Take the yellow card, Danny
Fikile-Ntsikelelo Moya looks at the case against Danny Jordaan, president of the South African Football Association. He says that what is at stake is how seriously the football association takes the crime of rape and by extension, all other issues around gender justice. He argues that Jordaan and the South African Football Association must now take a step back and acknowledge that the charge is too serious for it to be business as usual.
The general consensus is that you can judge a man by the company he keeps. In some instances however, you can judge a company by the calibre of men it keeps. Take the South African Football Association (Safa), for example.
Its president Danny Jordaan stands accused of rape. The organisation’s leadership, the national executive committee, has decided that it will support him as he faces this personal and legal challenge.
To recap, musician and former ANC Member of Parliament, Jennifer Ferguson, opened a case of rape against Jordaan last month. She claims that the Safa president raped her in a hotel room in Port Elizabeth 24 years ago. Jordaan denies the charge.
Ferguson first came out with her allegation in a Facebook post last October. At the time she said she had been inspired by the #MeToo movement of women, focused mainly on the US television and film industry, outing men who had made unwanted sexual advances or committed sexual attacks against them.
Ferguson has repeatedly said her “initial intent had been to settle this matter outside of the process of legal prosecution”, where the two of them would meet face-to-face in a mediation process. She said she laid charges as a last resort when Jordaan chose not to avail himself for the process.
Ferguson said in a statement: “I offered Mr Jordaan the opportunity to engage with me in a mediative process outside of formal legal action. This offer sought to be consistent of South Africa’s Truth and Reconciliation Commission (TRC) process.
“This TRC process acknowledged the common humanity and need for healing of both the victim and the perpetrator, and a place where one’s mutual humanity can be revived. Despite this offer, he chose not to engage with me and denied the allegation through a media statement … This decision has come out after many months of discussions, legal advice and deep personal consideration.”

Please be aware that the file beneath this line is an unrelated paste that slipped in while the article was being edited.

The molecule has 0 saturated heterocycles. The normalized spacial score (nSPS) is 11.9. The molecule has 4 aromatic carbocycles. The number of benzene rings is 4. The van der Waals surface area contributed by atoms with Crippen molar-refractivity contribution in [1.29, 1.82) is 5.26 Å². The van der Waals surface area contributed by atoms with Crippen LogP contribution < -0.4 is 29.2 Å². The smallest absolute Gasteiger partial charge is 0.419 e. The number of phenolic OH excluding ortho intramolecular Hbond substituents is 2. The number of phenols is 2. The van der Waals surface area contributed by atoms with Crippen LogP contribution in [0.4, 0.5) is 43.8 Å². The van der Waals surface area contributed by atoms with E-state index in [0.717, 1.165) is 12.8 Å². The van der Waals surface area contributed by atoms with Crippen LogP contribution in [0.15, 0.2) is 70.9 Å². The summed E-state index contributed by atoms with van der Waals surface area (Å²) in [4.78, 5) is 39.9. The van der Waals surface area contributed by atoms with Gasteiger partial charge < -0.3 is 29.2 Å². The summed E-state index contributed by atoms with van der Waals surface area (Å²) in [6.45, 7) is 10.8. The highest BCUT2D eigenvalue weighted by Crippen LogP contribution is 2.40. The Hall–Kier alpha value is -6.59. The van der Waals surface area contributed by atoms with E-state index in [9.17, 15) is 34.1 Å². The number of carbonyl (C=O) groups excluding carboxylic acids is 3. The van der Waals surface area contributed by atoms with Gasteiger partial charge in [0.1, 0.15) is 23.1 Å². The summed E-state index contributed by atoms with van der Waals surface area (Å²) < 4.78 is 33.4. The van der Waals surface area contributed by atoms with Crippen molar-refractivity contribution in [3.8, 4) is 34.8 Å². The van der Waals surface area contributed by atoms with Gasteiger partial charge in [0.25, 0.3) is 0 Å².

It is not hard to see why Jordaan chose not to avail himself for this alternative manner of restoring relations between the two. Once the case was in the public domain, anything other than Ferguson saying she had been wrong, mistaken or untruthful, would not have made the case against Jordaan go away.
In fairness to Jordaan, Ferguson’s remark – “he chose not to engage with me and denied the allegation through a media statement” – seems to ignore the fact that she was the first to take the matter to social media (Facebook). This meant that the media became the chosen space for communicating the allegations and the denials.
It is natural for those who know an individual at a personal level or have close enough relations with such a person, to assume his innocence. It is also easy for those who do not know him, or who bear an unrelated grudge, to assume guilt.
It is therefore understandable that the Safa leadership would choose to err on the side of the innocence of the man they know.
Understandable should however not be confused with tolerable.
Unfortunately, this is not about feelings. It is not about personal egos either. It is also not only about the guilt or innocence of the accused.
Stepping down would not be an admission of guilt but, rather, an acknowledgment that the accusation dents the image of more than just Jordaan. It dents the organisation and the sponsors who pump millions of rands into the association. It dents football.
With football being the most supported sport in South Africa, it is essential that the sport’s governing body is at the forefront fighting against one of the most egregious violations against women.
There is no conflict or contradiction, in my opinion, between stepping down for the duration of the trial and supporting Jordaan during the trial.
Millions of families are found in courtrooms everyday supporting loved ones accused of all sorts of crimes. Their support does not and should not be translated into condoning the actions.
What is at stake here is what the organisation makes of the seriousness of the charges against Jordaan. It is about how seriously the football association takes the crime of rape and by extension, all other issues around gender justice.
Jordaan and Safa must now take a step back and acknowledge that the charge against him is too serious for it to be business as usual.
Every day Jordaan stays on as president of Safa is one more day that the culture of accountability and of leaders being beyond reproach is eroded.